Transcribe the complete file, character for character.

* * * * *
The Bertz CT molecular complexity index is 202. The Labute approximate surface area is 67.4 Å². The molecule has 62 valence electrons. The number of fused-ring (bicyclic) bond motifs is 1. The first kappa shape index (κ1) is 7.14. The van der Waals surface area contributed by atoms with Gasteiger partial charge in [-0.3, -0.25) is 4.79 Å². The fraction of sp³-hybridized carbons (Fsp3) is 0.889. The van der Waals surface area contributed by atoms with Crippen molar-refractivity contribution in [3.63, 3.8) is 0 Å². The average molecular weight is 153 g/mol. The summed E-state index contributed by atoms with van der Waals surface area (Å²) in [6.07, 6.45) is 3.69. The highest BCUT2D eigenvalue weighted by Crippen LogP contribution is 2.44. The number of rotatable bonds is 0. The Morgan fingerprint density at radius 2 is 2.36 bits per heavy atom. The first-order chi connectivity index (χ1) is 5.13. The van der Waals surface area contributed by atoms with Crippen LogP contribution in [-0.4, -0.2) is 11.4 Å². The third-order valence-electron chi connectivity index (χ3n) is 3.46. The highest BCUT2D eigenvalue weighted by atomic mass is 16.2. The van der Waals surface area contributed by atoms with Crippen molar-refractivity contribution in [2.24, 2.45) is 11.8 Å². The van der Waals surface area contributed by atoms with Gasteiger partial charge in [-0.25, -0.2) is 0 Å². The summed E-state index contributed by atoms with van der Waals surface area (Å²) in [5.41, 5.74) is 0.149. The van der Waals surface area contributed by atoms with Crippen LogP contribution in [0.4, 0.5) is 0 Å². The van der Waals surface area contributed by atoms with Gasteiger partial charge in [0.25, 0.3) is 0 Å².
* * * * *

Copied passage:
The Bertz CT molecular complexity index is 202. The Labute approximate surface area is 67.4 Å². The molecule has 62 valence electrons. The number of fused-ring (bicyclic) bond motifs is 1. The first kappa shape index (κ1) is 7.14. The van der Waals surface area contributed by atoms with Gasteiger partial charge in [-0.3, -0.25) is 4.79 Å². The fraction of sp³-hybridized carbons (Fsp3) is 0.889. The van der Waals surface area contributed by atoms with Crippen molar-refractivity contribution in [3.63, 3.8) is 0 Å². The average molecular weight is 153 g/mol. The summed E-state index contributed by atoms with van der Waals surface area (Å²) in [6.07, 6.45) is 3.69. The highest BCUT2D eigenvalue weighted by Crippen LogP contribution is 2.44. The number of rotatable bonds is 0. The Morgan fingerprint density at radius 2 is 2.36 bits per heavy atom. The first-order chi connectivity index (χ1) is 5.13. The van der Waals surface area contributed by atoms with Crippen LogP contribution in [-0.4, -0.2) is 11.4 Å². The third-order valence-electron chi connectivity index (χ3n) is 3.46. The highest BCUT2D eigenvalue weighted by atomic mass is 16.2. The van der Waals surface area contributed by atoms with Crippen molar-refractivity contribution in [2.24, 2.45) is 11.8 Å². The van der Waals surface area contributed by atoms with Gasteiger partial charge in [-0.25, -0.2) is 0 Å². The summed E-state index contributed by atoms with van der Waals surface area (Å²) in [5.41, 5.74) is 0.149. The van der Waals surface area contributed by atoms with Crippen LogP contribution in [0.4, 0.5) is 0 Å². The van der Waals surface area contributed by atoms with Gasteiger partial charge in [0.25, 0.3) is 0 Å².